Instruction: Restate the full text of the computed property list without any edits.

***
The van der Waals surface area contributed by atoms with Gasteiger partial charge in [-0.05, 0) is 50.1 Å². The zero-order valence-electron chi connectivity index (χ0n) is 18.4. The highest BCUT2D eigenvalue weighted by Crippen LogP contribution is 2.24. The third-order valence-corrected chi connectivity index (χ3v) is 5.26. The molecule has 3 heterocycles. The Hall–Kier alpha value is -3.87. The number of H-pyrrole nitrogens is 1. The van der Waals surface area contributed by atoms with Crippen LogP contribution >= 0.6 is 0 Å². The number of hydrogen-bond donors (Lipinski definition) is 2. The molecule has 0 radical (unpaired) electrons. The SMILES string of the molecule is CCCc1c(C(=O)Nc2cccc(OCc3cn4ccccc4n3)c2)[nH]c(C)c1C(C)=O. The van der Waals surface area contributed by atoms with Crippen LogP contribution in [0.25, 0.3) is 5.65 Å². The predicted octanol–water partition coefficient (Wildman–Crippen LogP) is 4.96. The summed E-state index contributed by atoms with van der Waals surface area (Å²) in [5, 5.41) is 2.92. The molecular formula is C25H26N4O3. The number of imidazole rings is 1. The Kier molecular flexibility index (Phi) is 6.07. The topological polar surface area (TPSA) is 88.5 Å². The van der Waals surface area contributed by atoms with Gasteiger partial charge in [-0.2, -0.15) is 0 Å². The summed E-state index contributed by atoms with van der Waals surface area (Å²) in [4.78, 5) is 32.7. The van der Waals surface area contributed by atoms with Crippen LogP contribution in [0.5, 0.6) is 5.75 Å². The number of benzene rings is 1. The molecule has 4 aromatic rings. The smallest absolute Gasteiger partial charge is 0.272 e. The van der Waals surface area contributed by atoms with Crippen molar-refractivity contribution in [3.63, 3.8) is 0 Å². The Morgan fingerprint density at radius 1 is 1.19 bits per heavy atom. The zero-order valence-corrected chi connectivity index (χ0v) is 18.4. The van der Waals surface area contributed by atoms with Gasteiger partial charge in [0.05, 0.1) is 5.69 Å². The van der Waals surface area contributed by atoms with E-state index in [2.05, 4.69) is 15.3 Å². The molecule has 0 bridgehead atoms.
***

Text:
The van der Waals surface area contributed by atoms with Gasteiger partial charge in [-0.05, 0) is 50.1 Å². The zero-order valence-electron chi connectivity index (χ0n) is 18.4. The highest BCUT2D eigenvalue weighted by Crippen LogP contribution is 2.24. The third-order valence-corrected chi connectivity index (χ3v) is 5.26. The molecule has 3 heterocycles. The Hall–Kier alpha value is -3.87. The number of H-pyrrole nitrogens is 1. The van der Waals surface area contributed by atoms with Crippen LogP contribution >= 0.6 is 0 Å². The number of hydrogen-bond donors (Lipinski definition) is 2. The molecule has 0 radical (unpaired) electrons. The SMILES string of the molecule is CCCc1c(C(=O)Nc2cccc(OCc3cn4ccccc4n3)c2)[nH]c(C)c1C(C)=O. The van der Waals surface area contributed by atoms with Crippen LogP contribution in [0.25, 0.3) is 5.65 Å². The predicted octanol–water partition coefficient (Wildman–Crippen LogP) is 4.96. The summed E-state index contributed by atoms with van der Waals surface area (Å²) in [5, 5.41) is 2.92. The molecular formula is C25H26N4O3. The number of imidazole rings is 1. The Kier molecular flexibility index (Phi) is 6.07. The topological polar surface area (TPSA) is 88.5 Å². The van der Waals surface area contributed by atoms with Gasteiger partial charge in [-0.2, -0.15) is 0 Å². The summed E-state index contributed by atoms with van der Waals surface area (Å²) in [4.78, 5) is 32.7. The van der Waals surface area contributed by atoms with Crippen LogP contribution in [0.5, 0.6) is 5.75 Å². The number of benzene rings is 1. The molecule has 4 aromatic rings. The smallest absolute Gasteiger partial charge is 0.272 e. The van der Waals surface area contributed by atoms with Crippen molar-refractivity contribution in [3.63, 3.8) is 0 Å². The Morgan fingerprint density at radius 1 is 1.19 bits per heavy atom. The zero-order valence-corrected chi connectivity index (χ0v) is 18.4. The van der Waals surface area contributed by atoms with Gasteiger partial charge in [0.05, 0.1) is 5.69 Å². The van der Waals surface area contributed by atoms with E-state index in [2.05, 4.69) is 15.3 Å². The molecule has 0 bridgehead atoms.